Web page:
Jewish outreach groups in Ukraine struggle to find the right balance betweenrebuilding the community and sending it on to Israel.
By MICHAL LANDO
My introduction to Ukraine began in the check-in line at John F. Kennedy Airport in New York. Despite torrential rains, our flight was scheduled to leave on time, according to a Ukrainian man standing behind me who spoke in a heavily accented English. Nervous to be flying on the Ukrainian national airline, I turned to him for assurance that AeroSvit would get me there in one piece. Unfortunately, he had none to offer - he hadn't been back to his birthplace in the 14 years since he immigrated to the US. Instead assurance came via a young haredi, who seemed ready to vouch for the airline.
He was one of many haredim to board my plane, a strange counterpart to the high-heeled, flashy Ukrainians - mothers and daughters alike - with bare midriffs and summer bronzed skin.
I had heard about Chabad's efforts in the Ukraine. The "Rebbe's army" acts as a strong presence, sometimes the dominant one, in Jewish outreach efforts throughout the former Soviet Union.
My understanding had been that Chabad and the Jewish Agency were engaged in a turf war, each wanting to shape what was left of the Jewish community in their own mold, particularly in the realm of summer camps. But over the next five days as I traveled to Odessa and Kharkov with a group of journalists, organized and paid for by the agency, it seemed that in Ukraine the organizations had to flex their muscles to suit the needs of the community. Chabad here was not the Chabad of the US nor was it that of Israel.
Ukraine's Jewish community seems to be barely surviving. Most of those who sustained a strong sense of Jewish identity through the post-Stalin era emigrated from the Soviet Union, leaving behind a large group of relatively unidentified Jews, who know very little of their heritage. It is hard to determine exactly how many Jews remain in the former Soviet Union, in part because of problems with lost documentation, but a population survey in 2002 estimated 450,000. With a high intermarriage rate and few affiliated with any Jewish framework, the community is at risk of dying out. That's why for over a decade, Jews of all stripes have been rushing to their rescue, setting up schools and summer camps, ulpanim and community centers, before the window of opportunity closes.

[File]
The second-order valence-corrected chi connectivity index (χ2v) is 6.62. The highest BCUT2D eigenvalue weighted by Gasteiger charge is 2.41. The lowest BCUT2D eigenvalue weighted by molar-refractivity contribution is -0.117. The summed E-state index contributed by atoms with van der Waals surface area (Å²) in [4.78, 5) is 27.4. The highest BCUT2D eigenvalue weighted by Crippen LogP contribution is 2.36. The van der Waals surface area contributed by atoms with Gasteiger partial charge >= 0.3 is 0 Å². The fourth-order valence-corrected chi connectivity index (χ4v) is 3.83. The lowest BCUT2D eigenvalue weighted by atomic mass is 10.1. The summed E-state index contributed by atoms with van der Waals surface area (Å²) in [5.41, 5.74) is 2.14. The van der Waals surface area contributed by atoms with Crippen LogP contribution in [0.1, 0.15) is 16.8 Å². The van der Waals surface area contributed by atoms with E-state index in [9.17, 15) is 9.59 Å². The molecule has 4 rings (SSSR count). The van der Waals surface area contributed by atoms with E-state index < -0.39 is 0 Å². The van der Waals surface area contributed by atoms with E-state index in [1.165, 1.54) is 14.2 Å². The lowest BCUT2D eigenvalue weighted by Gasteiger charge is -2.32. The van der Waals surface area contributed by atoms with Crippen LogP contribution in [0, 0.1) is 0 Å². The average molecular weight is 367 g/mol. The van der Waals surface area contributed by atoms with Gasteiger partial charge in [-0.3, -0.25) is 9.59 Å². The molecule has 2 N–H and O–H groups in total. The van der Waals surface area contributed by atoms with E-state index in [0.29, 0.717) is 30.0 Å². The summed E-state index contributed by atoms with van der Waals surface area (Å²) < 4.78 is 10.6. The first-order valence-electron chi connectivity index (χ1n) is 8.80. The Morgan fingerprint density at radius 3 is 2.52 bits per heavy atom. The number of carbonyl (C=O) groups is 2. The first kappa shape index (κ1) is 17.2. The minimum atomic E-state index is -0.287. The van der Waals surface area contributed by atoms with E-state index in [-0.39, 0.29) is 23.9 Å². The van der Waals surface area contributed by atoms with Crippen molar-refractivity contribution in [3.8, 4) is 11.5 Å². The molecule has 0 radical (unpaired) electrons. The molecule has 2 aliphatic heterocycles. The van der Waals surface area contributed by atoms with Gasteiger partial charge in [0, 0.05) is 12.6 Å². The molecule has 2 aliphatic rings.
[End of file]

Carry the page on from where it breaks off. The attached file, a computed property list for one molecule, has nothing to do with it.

The underlying question for all those engaged in outreach efforts - be it Chabad, the agency, the Orthodox Union or the Reform Movement - was whether Jews have a future here and, if so, what kind.
My instinct was right. The haredi in line with me at the airport was on his way to a Chabad summer camp. When I mentioned the purpose of my trip - visiting Jewish Agency summer camps - our conversation ended abruptly. And when the Ukrainian who stood behind me realized that perhaps I was also a Jew, he too turned away, leaving an awkward silence.
Ukraine, which was known for its fierce anti-Semitism, has not yet transcended its past. Traveling through Odessa and Kharkov, residual anti-Semitism was physically noticeable in several desecrated memorials we visited.
Last year, an Israeli photography exhibit in Kharkov called "That's How We Live" was set on fire two days after opening. Agency officials believed the burned exhibit showed even more poignantly the way Jews live, and demanded that the exhibit remain open in its desecrated state.
Visiting the monumental memorial at Drobitsky Yar, a ravine just outside Kharkov, where in December 1941, Nazi troops began a year-long massacre of local inhabitants, we noticed several Ukrainians picnicking. Some farmers had even begun growing potatoes in the fields surrounding the monument, where thousands of Jews were transported to be killed.